The NFC West looks to be another pitched battle between the San Francisco 49ers and Seattle Seahawks for division supremacy, but don’t count out the odds of a surprise team coming from behind to challenge for the crown.
Meanwhile, the St. Louis Rams boast a defensive front line with four first-round picks: Chris Long, Michael Brockers, Robert Quinn and Aaron Donald. They might have been the best last-place team in 2013—put them in the NFC North or NFC East, and they would have been co-favorites, at worst. If Sam Bradford takes a step forward this year, the Rams could very well challenge for a playoff berth themselves.
With that in mind, the 49ers need to concentrate on winning their division before thinking about a potential appearance in Super Bowl XLIX.
How do the 49ers compare to their divisional rivals? Where are they clearly the cream of their class, and where are they looking up at the rest of the division?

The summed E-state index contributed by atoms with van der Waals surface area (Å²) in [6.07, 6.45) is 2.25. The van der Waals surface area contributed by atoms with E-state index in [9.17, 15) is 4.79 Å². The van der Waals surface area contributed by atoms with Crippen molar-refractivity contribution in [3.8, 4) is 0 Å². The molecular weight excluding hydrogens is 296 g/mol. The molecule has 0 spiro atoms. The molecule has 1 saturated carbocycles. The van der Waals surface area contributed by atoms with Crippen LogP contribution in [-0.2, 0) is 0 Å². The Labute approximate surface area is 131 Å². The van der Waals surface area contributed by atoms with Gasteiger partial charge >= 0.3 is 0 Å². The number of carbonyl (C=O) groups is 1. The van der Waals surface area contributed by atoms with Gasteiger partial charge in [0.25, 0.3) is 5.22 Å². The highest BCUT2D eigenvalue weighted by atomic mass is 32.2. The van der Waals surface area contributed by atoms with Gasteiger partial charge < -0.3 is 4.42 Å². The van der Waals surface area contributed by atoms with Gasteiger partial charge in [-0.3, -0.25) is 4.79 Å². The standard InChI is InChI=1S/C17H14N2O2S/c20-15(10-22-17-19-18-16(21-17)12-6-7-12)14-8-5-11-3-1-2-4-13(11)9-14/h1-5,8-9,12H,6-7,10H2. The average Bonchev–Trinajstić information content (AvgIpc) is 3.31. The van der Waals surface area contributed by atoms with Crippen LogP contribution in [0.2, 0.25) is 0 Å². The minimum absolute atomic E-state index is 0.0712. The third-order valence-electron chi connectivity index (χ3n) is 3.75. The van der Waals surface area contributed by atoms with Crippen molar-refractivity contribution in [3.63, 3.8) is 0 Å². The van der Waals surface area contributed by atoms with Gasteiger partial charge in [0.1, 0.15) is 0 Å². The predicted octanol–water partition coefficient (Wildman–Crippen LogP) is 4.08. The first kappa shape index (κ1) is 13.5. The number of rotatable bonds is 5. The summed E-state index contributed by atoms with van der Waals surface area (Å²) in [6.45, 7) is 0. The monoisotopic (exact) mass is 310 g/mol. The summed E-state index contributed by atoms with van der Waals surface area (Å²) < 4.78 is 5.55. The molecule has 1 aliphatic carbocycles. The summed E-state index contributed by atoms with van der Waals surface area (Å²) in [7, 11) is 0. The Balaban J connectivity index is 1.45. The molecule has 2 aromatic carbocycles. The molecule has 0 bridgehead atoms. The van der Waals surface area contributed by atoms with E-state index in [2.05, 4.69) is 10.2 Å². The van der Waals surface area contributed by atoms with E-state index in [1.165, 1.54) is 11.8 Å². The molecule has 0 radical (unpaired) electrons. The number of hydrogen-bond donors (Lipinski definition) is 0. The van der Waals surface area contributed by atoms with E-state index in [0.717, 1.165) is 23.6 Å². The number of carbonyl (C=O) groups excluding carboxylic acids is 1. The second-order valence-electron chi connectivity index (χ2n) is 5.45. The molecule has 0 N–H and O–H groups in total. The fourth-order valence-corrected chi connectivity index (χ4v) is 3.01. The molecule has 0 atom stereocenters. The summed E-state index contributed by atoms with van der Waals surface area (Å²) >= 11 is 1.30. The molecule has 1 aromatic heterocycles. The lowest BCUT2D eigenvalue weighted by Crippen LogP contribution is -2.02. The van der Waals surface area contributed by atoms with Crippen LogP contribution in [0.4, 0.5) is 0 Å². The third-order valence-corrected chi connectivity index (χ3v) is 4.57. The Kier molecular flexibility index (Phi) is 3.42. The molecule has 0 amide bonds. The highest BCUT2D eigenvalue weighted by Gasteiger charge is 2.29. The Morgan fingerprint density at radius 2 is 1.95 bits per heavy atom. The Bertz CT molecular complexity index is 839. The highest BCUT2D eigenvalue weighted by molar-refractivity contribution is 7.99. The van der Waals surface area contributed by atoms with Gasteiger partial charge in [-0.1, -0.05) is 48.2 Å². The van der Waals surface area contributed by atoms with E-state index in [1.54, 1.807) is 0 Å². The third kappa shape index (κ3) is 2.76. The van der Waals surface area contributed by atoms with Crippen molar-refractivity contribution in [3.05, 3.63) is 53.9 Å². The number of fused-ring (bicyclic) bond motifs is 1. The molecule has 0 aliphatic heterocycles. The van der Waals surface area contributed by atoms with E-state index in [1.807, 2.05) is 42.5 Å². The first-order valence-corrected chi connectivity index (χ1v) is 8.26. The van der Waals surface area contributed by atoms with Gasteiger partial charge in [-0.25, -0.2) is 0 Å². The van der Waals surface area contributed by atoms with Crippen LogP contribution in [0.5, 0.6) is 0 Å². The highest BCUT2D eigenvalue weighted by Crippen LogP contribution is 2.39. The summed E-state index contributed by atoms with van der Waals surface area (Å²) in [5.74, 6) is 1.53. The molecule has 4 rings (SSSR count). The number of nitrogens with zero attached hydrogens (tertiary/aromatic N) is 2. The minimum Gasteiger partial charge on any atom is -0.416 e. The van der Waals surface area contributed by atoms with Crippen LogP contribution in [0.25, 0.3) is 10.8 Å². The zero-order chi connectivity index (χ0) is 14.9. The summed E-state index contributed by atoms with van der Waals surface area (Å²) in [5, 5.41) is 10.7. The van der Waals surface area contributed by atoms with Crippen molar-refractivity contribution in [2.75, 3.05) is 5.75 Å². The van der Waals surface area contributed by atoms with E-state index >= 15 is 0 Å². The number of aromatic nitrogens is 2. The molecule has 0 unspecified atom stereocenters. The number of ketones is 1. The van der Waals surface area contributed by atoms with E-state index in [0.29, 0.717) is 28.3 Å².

Let’s go through each position group one-by-one and compare where the 49ers are with their rivals—and figure out what needs to happen for them to be the best at each slot.
These rankings are, in the end, a matter of my own opinion, but I’m basing them heavily on their performances in the past few seasons, as well as the potential of the new players who have been added and lost since the end of 2013. You don’t have to be the best anywhere to be the divisional favorites—a team that’s second-best in each category is going to go pretty far.